A lawyer representing a Baltimore police officer who fatally shot a 14-year-old boy in the back is asking for grand jurors to visit the scene of the shooting -- and he wants them to go in the middle of the night.
"In order to understand the officer's position, you have to be in his shoes. The grand jury needs to get an idea what it's like to chase someone in the dark, near the woods," said Henry L. Belsky, a Fraternal Order of Police lawyer representing Officer Edward T. Gorwell II.
Mr. Belsky called a news conference yesterday and, through the media, is asking the grand jury to go to the 900 block of Ellicott Driveway at the edge of Gwynns Falls Park, at 1 a.m. Simmont Donta Thomas was shot to death at this location at 1 a.m. on Saturday. He was one of four youths who bailed out of a stolen car and were being chased by the officer.
Mr. Belsky called on the grand jury to visit the shooting scene as quickly as possible to get a feel for the situation the officer confronted.
Officer Gorwell contends that he shot the youth after he heard someone fire a gunshot while he was chasing the boy toward nearby woods.
However, police have found no evidence or witnesses to suggest such a gunshot was fired.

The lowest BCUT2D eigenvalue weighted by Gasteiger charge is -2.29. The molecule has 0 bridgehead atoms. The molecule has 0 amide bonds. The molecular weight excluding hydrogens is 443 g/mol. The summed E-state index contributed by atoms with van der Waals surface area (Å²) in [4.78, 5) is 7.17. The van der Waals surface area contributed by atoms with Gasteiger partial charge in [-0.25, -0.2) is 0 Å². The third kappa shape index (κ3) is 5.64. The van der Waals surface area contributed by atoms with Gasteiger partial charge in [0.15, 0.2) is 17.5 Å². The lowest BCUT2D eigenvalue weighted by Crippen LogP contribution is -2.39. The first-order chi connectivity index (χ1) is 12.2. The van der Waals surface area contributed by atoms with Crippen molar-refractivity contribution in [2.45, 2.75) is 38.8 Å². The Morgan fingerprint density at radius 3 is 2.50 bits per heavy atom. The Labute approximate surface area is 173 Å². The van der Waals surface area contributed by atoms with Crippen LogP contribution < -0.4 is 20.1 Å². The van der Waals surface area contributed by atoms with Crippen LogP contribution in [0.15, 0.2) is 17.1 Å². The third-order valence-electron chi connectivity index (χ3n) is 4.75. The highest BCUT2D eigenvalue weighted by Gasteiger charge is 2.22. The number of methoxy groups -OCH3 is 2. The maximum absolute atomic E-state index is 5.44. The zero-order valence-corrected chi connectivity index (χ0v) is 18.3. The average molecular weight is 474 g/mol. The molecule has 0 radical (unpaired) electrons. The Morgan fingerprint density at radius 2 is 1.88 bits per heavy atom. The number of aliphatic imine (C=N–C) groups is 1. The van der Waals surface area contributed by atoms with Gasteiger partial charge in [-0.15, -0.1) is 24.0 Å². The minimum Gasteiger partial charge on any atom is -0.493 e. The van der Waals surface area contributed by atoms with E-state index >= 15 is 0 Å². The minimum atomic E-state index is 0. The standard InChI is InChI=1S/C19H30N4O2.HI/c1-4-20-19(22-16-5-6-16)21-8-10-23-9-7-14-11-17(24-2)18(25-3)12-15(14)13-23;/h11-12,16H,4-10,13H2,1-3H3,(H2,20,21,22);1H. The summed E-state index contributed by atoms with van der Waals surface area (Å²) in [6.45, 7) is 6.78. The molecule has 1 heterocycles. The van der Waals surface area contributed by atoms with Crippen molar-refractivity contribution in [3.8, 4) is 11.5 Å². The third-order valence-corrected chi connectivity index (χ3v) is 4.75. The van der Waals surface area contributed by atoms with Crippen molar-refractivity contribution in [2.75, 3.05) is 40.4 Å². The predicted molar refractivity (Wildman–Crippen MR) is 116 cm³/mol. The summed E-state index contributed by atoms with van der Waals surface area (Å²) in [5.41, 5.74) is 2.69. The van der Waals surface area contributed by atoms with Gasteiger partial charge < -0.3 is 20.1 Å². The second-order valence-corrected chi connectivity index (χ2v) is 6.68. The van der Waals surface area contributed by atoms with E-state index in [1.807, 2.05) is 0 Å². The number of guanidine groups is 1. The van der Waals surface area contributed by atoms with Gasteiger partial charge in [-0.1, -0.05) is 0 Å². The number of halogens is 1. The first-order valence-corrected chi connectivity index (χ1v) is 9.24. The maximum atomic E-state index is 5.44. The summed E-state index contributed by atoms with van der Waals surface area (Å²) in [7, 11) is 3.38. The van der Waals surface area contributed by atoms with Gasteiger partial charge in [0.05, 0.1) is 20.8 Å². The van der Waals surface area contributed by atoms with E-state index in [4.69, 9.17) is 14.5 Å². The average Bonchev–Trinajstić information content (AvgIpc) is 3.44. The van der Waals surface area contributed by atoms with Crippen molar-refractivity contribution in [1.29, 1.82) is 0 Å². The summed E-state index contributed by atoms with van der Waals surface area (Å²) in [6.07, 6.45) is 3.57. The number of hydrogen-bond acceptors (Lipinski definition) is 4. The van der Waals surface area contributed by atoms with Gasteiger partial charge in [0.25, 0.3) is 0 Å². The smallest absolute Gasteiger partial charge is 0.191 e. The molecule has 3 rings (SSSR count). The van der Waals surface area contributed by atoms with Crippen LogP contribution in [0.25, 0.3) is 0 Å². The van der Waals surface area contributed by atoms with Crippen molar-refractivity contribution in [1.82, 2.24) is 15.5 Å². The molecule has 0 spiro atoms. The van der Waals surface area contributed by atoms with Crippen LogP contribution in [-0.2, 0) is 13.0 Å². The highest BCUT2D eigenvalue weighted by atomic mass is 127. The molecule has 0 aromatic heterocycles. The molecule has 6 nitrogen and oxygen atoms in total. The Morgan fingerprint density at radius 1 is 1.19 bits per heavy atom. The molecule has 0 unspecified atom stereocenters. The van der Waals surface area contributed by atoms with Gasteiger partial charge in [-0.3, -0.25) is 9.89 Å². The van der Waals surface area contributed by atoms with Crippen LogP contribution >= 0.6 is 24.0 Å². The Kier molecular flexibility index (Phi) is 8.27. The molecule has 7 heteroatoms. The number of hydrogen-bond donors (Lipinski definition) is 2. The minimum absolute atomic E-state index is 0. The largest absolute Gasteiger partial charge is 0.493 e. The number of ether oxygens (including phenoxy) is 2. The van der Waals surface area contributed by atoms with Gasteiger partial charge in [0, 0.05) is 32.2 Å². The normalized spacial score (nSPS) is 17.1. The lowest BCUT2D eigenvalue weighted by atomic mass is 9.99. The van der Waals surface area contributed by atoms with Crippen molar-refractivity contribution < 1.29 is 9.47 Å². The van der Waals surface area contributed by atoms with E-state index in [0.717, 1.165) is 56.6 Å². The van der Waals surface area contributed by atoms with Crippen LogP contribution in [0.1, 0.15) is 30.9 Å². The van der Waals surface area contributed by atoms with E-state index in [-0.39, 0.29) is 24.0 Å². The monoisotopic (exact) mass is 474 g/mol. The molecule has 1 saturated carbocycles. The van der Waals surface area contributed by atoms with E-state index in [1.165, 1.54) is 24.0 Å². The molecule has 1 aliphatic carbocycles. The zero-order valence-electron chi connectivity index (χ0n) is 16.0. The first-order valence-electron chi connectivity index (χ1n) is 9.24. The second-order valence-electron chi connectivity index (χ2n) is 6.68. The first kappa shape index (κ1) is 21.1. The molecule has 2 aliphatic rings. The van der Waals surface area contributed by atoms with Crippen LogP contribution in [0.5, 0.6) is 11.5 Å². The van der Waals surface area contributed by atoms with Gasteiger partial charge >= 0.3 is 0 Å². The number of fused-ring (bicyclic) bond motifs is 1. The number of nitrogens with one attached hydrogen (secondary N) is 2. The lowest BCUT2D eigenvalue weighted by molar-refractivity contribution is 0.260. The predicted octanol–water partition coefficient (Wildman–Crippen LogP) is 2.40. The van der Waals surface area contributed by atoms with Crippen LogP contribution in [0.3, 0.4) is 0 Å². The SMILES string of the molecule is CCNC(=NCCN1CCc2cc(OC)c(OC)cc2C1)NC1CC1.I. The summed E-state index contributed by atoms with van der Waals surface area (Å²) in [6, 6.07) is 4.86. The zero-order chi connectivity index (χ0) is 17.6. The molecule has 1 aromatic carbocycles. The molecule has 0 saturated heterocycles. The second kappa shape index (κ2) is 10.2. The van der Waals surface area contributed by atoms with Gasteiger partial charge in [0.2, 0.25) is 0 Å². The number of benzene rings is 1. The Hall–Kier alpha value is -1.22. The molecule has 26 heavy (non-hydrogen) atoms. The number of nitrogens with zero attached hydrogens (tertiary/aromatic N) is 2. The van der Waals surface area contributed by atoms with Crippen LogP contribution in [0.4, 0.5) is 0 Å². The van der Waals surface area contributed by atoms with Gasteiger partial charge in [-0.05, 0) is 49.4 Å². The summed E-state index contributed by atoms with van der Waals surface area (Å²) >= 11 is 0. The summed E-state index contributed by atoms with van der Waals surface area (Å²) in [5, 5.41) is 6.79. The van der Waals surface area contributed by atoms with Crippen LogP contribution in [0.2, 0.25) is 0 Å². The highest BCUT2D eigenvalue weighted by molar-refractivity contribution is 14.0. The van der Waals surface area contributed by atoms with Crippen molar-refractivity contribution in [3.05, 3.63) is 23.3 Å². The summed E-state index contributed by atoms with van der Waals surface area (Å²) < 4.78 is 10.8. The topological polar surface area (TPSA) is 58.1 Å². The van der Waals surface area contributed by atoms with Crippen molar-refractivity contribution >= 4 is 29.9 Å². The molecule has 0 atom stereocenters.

Patricia Jessamy, deputy state's attorney for Baltimore City, said her office has not received any formal request to convene the grand jury hearing at the shooting scene.
"It's very unorthodox. The request was not made directly to this office or to the grand jury," Ms. Jessamy said. "Unless some formalized request is made to us or the grand jury, I'm going to decline to respond."
The grand jury will likely begin hearing testimony tomorrow, Ms. Jessamy said. Mr. Belsky said that Officer Gorwell would be present to be interviewed by the grand jury, if it visits the shooting scene.
Mr. Belsky also criticized Mayor Kurt L. Schmoke for making public remarks about the case. "He should know better than to make an accusation before a full investigation is done," Mr. Belsky said.
On the day of the shooting, the mayor told a TV station that "Based on the information he had at the time, he didn't think the boy needed to die," according to Clint Coleman, the mayor's press secretary.
Mr. Coleman said the shooting "raised enough questions in the mayor's mind" that it was clear the case should be looked at by a grand jury.